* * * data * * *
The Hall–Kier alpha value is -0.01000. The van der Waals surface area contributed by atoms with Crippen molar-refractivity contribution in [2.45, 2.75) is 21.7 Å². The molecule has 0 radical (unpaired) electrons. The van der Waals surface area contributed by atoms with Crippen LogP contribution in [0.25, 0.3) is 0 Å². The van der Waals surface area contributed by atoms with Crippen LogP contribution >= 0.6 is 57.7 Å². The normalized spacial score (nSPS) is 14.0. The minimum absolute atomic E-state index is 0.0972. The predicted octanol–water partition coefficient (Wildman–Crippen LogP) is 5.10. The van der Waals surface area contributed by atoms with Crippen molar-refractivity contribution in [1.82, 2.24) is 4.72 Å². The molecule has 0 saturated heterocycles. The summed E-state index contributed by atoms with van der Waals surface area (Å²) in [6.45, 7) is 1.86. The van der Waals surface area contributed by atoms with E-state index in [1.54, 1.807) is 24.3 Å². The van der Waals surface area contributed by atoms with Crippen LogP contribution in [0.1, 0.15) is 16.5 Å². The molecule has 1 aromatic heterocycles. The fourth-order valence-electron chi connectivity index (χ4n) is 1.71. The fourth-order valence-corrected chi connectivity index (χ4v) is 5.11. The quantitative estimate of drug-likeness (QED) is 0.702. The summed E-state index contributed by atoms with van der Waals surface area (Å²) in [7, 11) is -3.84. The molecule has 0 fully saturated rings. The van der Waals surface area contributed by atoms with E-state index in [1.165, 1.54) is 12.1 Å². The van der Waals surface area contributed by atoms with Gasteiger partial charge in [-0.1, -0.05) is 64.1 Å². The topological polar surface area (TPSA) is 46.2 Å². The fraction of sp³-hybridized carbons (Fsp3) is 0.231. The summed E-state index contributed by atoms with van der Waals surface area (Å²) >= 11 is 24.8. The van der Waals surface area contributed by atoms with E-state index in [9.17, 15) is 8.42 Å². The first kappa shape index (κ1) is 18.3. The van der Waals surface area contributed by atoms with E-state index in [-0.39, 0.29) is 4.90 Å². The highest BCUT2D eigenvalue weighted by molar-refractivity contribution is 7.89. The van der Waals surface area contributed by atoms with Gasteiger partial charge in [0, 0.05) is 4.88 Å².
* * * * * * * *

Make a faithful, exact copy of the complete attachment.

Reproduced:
The Hall–Kier alpha value is -0.01000. The van der Waals surface area contributed by atoms with Crippen molar-refractivity contribution in [2.45, 2.75) is 21.7 Å². The molecule has 0 radical (unpaired) electrons. The van der Waals surface area contributed by atoms with Crippen LogP contribution in [0.25, 0.3) is 0 Å². The van der Waals surface area contributed by atoms with Crippen LogP contribution >= 0.6 is 57.7 Å². The normalized spacial score (nSPS) is 14.0. The minimum absolute atomic E-state index is 0.0972. The predicted octanol–water partition coefficient (Wildman–Crippen LogP) is 5.10. The van der Waals surface area contributed by atoms with Crippen molar-refractivity contribution in [1.82, 2.24) is 4.72 Å². The molecule has 0 saturated heterocycles. The summed E-state index contributed by atoms with van der Waals surface area (Å²) in [6.45, 7) is 1.86. The van der Waals surface area contributed by atoms with E-state index in [1.54, 1.807) is 24.3 Å². The van der Waals surface area contributed by atoms with Crippen LogP contribution in [0.1, 0.15) is 16.5 Å². The molecule has 1 aromatic heterocycles. The fourth-order valence-electron chi connectivity index (χ4n) is 1.71. The fourth-order valence-corrected chi connectivity index (χ4v) is 5.11. The quantitative estimate of drug-likeness (QED) is 0.702. The summed E-state index contributed by atoms with van der Waals surface area (Å²) in [7, 11) is -3.84. The molecule has 0 fully saturated rings. The van der Waals surface area contributed by atoms with E-state index in [1.165, 1.54) is 12.1 Å². The van der Waals surface area contributed by atoms with Gasteiger partial charge in [-0.1, -0.05) is 64.1 Å². The topological polar surface area (TPSA) is 46.2 Å². The fraction of sp³-hybridized carbons (Fsp3) is 0.231. The summed E-state index contributed by atoms with van der Waals surface area (Å²) >= 11 is 24.8. The van der Waals surface area contributed by atoms with E-state index in [9.17, 15) is 8.42 Å². The first kappa shape index (κ1) is 18.3. The van der Waals surface area contributed by atoms with E-state index in [-0.39, 0.29) is 4.90 Å². The highest BCUT2D eigenvalue weighted by molar-refractivity contribution is 7.89. The van der Waals surface area contributed by atoms with Gasteiger partial charge in [0, 0.05) is 4.88 Å².